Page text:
Ofer - Palestinians staying illegally in Israel, Remand Extension
Translation: Marganit W.
She was “only” illegally in Israel
Remand Extension Court
Judge: Lieut. Col. Avry Einhorn
Defendant: Hanadi Aburzak
Hanadi Aburzak is a young woman from Wallaje Village.
She has been in custody for two days.
Atty. Munzer Abu Ahmed explained the situation to her. She listened, her face impassive. The ensuing hearing had no translation (the interpreter was otherwise engaged) so she could not follow.
No family member was present in the court.
It transpired that Aburzak had given birth a month earlier at a hospital in Bethlehem. The baby weighed only one kilo! The young mother wanted to transfer the baby to Mukasad Hospital (or to Israel: in the hearing they mentioned Mukasad, but in the protocol it says “a hospital in Israel”).
What happened was that Hanadi Aburzak left Wallaje without a permit. Who would give her a permit? In addition, it was during the Passover closure.
She was arrested in Jabel Mukaber and was put in custody.
Due to the special circumstance, the judge acceded to the defense’s request and released her on a 1000-shekel bail.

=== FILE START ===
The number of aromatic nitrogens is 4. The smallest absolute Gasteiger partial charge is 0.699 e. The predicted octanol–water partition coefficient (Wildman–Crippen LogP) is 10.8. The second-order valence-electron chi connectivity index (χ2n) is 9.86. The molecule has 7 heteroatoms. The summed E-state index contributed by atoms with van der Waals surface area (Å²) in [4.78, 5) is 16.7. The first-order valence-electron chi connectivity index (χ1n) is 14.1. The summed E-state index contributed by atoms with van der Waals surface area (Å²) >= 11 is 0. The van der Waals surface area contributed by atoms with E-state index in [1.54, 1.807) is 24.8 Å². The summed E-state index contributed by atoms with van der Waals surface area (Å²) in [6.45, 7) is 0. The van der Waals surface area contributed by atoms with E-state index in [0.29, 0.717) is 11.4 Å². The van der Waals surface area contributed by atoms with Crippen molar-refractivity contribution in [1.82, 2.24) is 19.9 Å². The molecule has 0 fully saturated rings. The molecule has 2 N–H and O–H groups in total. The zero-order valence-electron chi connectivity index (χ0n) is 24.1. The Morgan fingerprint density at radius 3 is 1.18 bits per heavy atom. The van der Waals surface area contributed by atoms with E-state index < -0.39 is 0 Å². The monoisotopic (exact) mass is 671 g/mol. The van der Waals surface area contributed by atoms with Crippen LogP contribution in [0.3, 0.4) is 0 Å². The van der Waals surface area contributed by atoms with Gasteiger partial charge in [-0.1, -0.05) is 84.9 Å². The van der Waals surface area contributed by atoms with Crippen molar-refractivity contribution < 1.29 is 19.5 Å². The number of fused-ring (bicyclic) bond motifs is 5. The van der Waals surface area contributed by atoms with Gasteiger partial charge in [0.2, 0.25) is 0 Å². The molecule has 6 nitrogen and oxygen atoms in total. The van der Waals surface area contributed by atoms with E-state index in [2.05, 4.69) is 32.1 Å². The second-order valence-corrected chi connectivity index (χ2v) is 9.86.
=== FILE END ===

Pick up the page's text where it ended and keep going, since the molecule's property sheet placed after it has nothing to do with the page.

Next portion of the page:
The attorney told us that the family had already given him the money and that he was about to deposit it.
Hanadi Aburzak was released the same day, but it is not clear what would happen next: will she be able to obtain a permit to move the baby to the preemie department in Mukasad Hospital or in Israel?
A few facts about Wallaje:
The original village was situated where the villages of Ora and Aminadav are today. In 1948, the inhabitants were transferred to their present location, between Beit Jala and Bethlehem. After 1967 Israel annexed part of the land.
The separation wall is scheduled to surround the village, turning it into an enclave connected to Beit Jala and Bethlehem, but disconnected from Jerusalem. Israel demolished many houses in the village and more are scheduled for demolition.
At the bottom of the village there is a spring, Ein Haniye which used to serve as recreation area for the villagers. A year ago Ein Yael Checkpoint was moved so as to separate the village from the spring, which is now a recreation area for Israelis only.